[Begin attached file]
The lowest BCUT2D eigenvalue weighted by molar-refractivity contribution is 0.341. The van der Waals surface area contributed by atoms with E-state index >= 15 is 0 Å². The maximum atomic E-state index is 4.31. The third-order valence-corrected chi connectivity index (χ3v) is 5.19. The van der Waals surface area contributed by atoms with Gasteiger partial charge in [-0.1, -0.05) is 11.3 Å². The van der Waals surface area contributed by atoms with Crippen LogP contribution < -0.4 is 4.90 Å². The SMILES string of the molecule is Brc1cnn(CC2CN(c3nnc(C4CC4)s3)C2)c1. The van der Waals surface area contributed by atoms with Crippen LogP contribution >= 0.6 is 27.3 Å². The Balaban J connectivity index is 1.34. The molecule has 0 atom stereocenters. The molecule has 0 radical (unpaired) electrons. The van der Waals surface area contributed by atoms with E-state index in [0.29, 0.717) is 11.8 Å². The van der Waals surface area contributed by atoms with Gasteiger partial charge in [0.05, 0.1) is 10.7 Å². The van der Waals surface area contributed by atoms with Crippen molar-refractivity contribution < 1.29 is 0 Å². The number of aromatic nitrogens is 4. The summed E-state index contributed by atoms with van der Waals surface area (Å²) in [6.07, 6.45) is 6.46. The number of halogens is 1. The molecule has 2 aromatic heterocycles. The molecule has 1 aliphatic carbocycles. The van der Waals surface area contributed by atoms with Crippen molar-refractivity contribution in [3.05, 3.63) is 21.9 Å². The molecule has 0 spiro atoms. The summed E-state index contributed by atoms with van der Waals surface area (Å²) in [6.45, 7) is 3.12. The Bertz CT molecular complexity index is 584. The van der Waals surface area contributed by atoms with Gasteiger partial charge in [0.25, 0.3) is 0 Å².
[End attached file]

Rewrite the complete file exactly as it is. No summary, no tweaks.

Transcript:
The lowest BCUT2D eigenvalue weighted by molar-refractivity contribution is 0.341. The van der Waals surface area contributed by atoms with E-state index >= 15 is 0 Å². The maximum atomic E-state index is 4.31. The third-order valence-corrected chi connectivity index (χ3v) is 5.19. The van der Waals surface area contributed by atoms with Gasteiger partial charge in [-0.1, -0.05) is 11.3 Å². The van der Waals surface area contributed by atoms with Crippen LogP contribution < -0.4 is 4.90 Å². The SMILES string of the molecule is Brc1cnn(CC2CN(c3nnc(C4CC4)s3)C2)c1. The van der Waals surface area contributed by atoms with Crippen LogP contribution >= 0.6 is 27.3 Å². The Balaban J connectivity index is 1.34. The molecule has 0 atom stereocenters. The molecule has 0 radical (unpaired) electrons. The van der Waals surface area contributed by atoms with E-state index in [0.29, 0.717) is 11.8 Å². The van der Waals surface area contributed by atoms with Gasteiger partial charge in [0.05, 0.1) is 10.7 Å². The van der Waals surface area contributed by atoms with Crippen molar-refractivity contribution < 1.29 is 0 Å². The number of aromatic nitrogens is 4. The summed E-state index contributed by atoms with van der Waals surface area (Å²) in [6.07, 6.45) is 6.46. The number of halogens is 1. The molecule has 2 aromatic heterocycles. The molecule has 1 aliphatic carbocycles. The van der Waals surface area contributed by atoms with Crippen molar-refractivity contribution in [3.05, 3.63) is 21.9 Å². The molecule has 0 spiro atoms. The summed E-state index contributed by atoms with van der Waals surface area (Å²) in [6.45, 7) is 3.12. The Bertz CT molecular complexity index is 584. The van der Waals surface area contributed by atoms with Gasteiger partial charge in [0.25, 0.3) is 0 Å².